Slave name

A slave name is the personal name given by others to an enslaved person, or a name inherited from enslaved ancestors. Modern use of the term applies mostly to African-Americans and West Indians descended from enslaved Africans who retain the name given to their ancestors by the enslavers.

Changing from a slave name to a name embodying an African identity became common after emancipation by those in the African Diaspora seeking a reconnection to their cultural roots.

Ancient Rome

In Rome slaves were given a single name by their owner. A slave who was freed might keep his or her slave name and adopt the former owner's name as a praenomen and nomen. As an example, one historian says that "a man named Publius Larcius freed a male slave named Nicia, who was then called Publius Larcius Nicia."[1]

Historian Harold Whetstone Johnston writes of instances in which a slave's former owner chose to ignore custom and simply chose a name for the freedman.[2]

African Americans

A number of African-Americans and Jamaican Americans have changed their names out of the belief that the names they were given at birth were slave names. An individual's name change often coincides with a religious conversion (Muhammad Ali changed his name from Cassius Clay, Malcolm X from Malcolm Little, and Louis Farrakhan changed his from Louis Eugene Walcott, for example)[3][4] or involvement with the black nationalist movement (e.g., Amiri Baraka and Assata Shakur).[5]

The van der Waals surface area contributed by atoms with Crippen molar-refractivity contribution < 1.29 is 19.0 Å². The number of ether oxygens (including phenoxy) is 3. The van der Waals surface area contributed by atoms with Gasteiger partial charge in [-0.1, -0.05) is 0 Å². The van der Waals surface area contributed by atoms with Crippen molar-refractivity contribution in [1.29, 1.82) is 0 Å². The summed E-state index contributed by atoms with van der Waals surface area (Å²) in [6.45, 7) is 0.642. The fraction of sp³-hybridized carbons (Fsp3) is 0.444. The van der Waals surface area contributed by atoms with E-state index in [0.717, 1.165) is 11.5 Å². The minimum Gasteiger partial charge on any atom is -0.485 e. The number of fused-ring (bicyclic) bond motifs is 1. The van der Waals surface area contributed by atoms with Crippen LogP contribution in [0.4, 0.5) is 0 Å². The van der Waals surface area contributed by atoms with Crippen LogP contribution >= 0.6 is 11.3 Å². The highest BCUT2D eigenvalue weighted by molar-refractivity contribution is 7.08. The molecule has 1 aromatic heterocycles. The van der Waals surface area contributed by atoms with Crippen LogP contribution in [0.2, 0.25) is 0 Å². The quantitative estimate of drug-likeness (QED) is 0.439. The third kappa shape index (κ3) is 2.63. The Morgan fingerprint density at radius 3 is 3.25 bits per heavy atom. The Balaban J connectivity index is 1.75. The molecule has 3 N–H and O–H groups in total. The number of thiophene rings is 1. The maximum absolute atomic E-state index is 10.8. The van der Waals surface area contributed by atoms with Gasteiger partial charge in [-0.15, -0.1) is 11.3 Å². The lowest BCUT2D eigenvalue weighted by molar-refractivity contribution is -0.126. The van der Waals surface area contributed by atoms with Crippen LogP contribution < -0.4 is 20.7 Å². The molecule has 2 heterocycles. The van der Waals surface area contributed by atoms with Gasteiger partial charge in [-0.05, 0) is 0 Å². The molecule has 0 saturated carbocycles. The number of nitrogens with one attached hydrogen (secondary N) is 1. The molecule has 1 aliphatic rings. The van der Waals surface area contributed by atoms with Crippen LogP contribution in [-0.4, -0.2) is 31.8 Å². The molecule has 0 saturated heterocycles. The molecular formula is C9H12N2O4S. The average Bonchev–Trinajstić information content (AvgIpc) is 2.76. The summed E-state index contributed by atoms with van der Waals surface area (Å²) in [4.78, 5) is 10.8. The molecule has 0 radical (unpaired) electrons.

Some organizations encourage African-Americans to abandon their slave names. The Nation of Islam is perhaps the best-known of them. In his book, Message to the Blackman in America, Nation of Islam leader Elijah Muhammad writes often of slave names. Some of his comments include:

The black nationalist US Organization also advocates for African-Americans to change their slave names.[8]

See also


  1. Roman Nomenclature at
  2. Johnson, Harold Whetstone; Johnston, Mary; Names of Freedmen; 1903, 1932;
  3. "Louis Farrakhan Biography". Database. Retrieved 2011-10-20.
  4. "Muhammad Ali Biography". Database. Retrieved 2011-10-20.
  5. Deburg, William L. Van, "Modern Black Nationalism: From Marcus Garvey to Louis Farrakhan", NYU Press (1997), p 269, ISBN 0-8147-8789-4
  6. Muhammad, Elijah; Message to the Blackman; Chapter 24;
  7. Muhammad, Elijah; Message to the Blackman; Chapter 34;
  8. "NGUZO SABA (The Seven Principles)" From : US Organization website

External links

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